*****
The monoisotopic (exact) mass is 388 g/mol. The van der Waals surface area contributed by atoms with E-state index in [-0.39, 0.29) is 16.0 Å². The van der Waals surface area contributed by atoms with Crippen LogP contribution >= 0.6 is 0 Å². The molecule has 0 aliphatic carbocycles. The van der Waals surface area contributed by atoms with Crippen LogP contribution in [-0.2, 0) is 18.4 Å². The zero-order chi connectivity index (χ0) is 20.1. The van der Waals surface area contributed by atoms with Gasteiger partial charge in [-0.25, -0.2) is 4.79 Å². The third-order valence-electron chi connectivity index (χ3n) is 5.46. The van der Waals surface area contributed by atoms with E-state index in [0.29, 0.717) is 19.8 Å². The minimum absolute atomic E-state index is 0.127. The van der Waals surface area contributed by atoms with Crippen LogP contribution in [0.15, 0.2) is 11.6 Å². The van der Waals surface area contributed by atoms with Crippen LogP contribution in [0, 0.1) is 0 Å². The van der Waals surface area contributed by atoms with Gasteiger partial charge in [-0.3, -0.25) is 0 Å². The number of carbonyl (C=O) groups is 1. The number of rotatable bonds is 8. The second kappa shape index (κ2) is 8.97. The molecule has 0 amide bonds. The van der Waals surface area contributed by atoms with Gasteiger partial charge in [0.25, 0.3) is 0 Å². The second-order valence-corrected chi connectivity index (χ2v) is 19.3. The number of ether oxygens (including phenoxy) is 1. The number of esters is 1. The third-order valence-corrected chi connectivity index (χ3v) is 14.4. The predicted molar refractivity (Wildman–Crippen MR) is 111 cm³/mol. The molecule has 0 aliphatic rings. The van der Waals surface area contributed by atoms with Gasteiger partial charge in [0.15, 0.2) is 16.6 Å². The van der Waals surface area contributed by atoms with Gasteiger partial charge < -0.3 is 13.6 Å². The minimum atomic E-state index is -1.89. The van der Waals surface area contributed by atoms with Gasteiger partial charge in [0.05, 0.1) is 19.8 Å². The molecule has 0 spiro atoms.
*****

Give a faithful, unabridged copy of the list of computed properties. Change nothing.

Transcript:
The monoisotopic (exact) mass is 388 g/mol. The van der Waals surface area contributed by atoms with E-state index in [-0.39, 0.29) is 16.0 Å². The van der Waals surface area contributed by atoms with Crippen LogP contribution >= 0.6 is 0 Å². The molecule has 0 aliphatic carbocycles. The van der Waals surface area contributed by atoms with Crippen LogP contribution in [-0.2, 0) is 18.4 Å². The zero-order chi connectivity index (χ0) is 20.1. The van der Waals surface area contributed by atoms with Gasteiger partial charge in [-0.25, -0.2) is 4.79 Å². The third-order valence-electron chi connectivity index (χ3n) is 5.46. The van der Waals surface area contributed by atoms with E-state index in [0.29, 0.717) is 19.8 Å². The minimum absolute atomic E-state index is 0.127. The van der Waals surface area contributed by atoms with Crippen LogP contribution in [0.15, 0.2) is 11.6 Å². The van der Waals surface area contributed by atoms with Crippen LogP contribution in [0, 0.1) is 0 Å². The van der Waals surface area contributed by atoms with Gasteiger partial charge in [-0.3, -0.25) is 0 Å². The number of carbonyl (C=O) groups is 1. The number of rotatable bonds is 8. The second kappa shape index (κ2) is 8.97. The molecule has 0 amide bonds. The van der Waals surface area contributed by atoms with Gasteiger partial charge in [0.25, 0.3) is 0 Å². The second-order valence-corrected chi connectivity index (χ2v) is 19.3. The number of ether oxygens (including phenoxy) is 1. The number of esters is 1. The third-order valence-corrected chi connectivity index (χ3v) is 14.4. The predicted molar refractivity (Wildman–Crippen MR) is 111 cm³/mol. The molecule has 0 aliphatic rings. The van der Waals surface area contributed by atoms with Gasteiger partial charge in [0.15, 0.2) is 16.6 Å². The van der Waals surface area contributed by atoms with Gasteiger partial charge < -0.3 is 13.6 Å². The minimum atomic E-state index is -1.89. The van der Waals surface area contributed by atoms with Gasteiger partial charge in [0.05, 0.1) is 19.8 Å². The molecule has 0 spiro atoms.